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Pregnancy, breastfeeding and fertility while taking or using metronidazole

Metronidazole and pregnancy

You can use metronidazole while you're pregnant.

Metronidazole and breastfeeding

It's OK to take metronidazole while you're breastfeeding.

When metronidazole is taken by mouth, as suppositories, or injected, it passes into breast milk in fairly small amounts. It's unlikely to cause side effects in your baby, but a few babies have had diarrhoea.

Metronidazole might make your milk taste metallic, but if this happens it will not harm your baby.

It's best to take metronidazole only for a short time. If you need to take it for longer than a few weeks, talk to your doctor or pharmacist.

When metronidazole is used on your skin, or as a vaginal gel, it is not likely to get into your breast milk, and you can use it for longer than a few weeks if you need to.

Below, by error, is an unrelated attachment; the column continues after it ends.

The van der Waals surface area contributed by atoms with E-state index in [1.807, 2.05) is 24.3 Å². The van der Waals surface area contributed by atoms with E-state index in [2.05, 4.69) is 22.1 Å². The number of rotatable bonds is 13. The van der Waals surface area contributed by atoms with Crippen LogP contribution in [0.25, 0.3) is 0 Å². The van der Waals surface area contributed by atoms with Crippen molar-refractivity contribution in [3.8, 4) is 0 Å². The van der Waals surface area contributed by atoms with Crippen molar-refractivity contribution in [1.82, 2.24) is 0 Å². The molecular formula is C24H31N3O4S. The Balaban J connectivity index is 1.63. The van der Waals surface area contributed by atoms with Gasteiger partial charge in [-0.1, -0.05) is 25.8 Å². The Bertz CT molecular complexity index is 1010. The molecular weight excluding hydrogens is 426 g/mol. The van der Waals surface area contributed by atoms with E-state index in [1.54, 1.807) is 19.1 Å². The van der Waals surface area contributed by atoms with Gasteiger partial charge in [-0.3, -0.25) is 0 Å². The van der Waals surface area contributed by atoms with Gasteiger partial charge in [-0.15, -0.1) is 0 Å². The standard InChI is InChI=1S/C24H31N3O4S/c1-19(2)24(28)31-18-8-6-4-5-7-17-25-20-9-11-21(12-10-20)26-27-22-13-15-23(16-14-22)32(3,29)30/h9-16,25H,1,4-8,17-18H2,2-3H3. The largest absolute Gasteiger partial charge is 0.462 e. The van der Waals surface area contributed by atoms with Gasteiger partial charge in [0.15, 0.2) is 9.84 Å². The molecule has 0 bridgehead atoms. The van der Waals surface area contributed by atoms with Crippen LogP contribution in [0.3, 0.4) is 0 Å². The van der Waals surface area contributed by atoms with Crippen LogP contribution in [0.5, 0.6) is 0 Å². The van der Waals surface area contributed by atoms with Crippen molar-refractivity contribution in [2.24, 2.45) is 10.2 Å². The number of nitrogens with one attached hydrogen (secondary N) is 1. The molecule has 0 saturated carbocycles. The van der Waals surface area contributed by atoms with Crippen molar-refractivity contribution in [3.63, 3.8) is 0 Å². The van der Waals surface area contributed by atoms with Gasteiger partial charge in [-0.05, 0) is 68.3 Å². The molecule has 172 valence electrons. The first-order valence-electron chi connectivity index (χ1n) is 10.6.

When using the cream or gel, be careful that your baby does not come into contact with the areas of your body you have put it on. When using the cream, gel or vaginal gel, wash your hands after you have applied it and before picking up your baby.

If your baby is not feeding as well as usual, has a stomach upset, or has oral thrush (a fungal infection in their mouth), or if you have any other concerns about your baby, talk to your doctor, pharmacist, health visitor or midwife.

Metronidazole and fertility

There's no clear evidence to suggest that taking metronidazole reduces fertility in either men or women. However, speak to a pharmacist or doctor before taking it if you're trying to get pregnant.

Non-urgent advice: Tell your doctor if you're:

  • trying to get pregnant
  • pregnant
  • breastfeeding

For more information about how metronidazole can affect you and your baby during pregnancy, visit the Best Use of Medicines in Pregnancy (BUMPS) website.

Page last reviewed: 17 November 2021
Next review due: 17 November 2024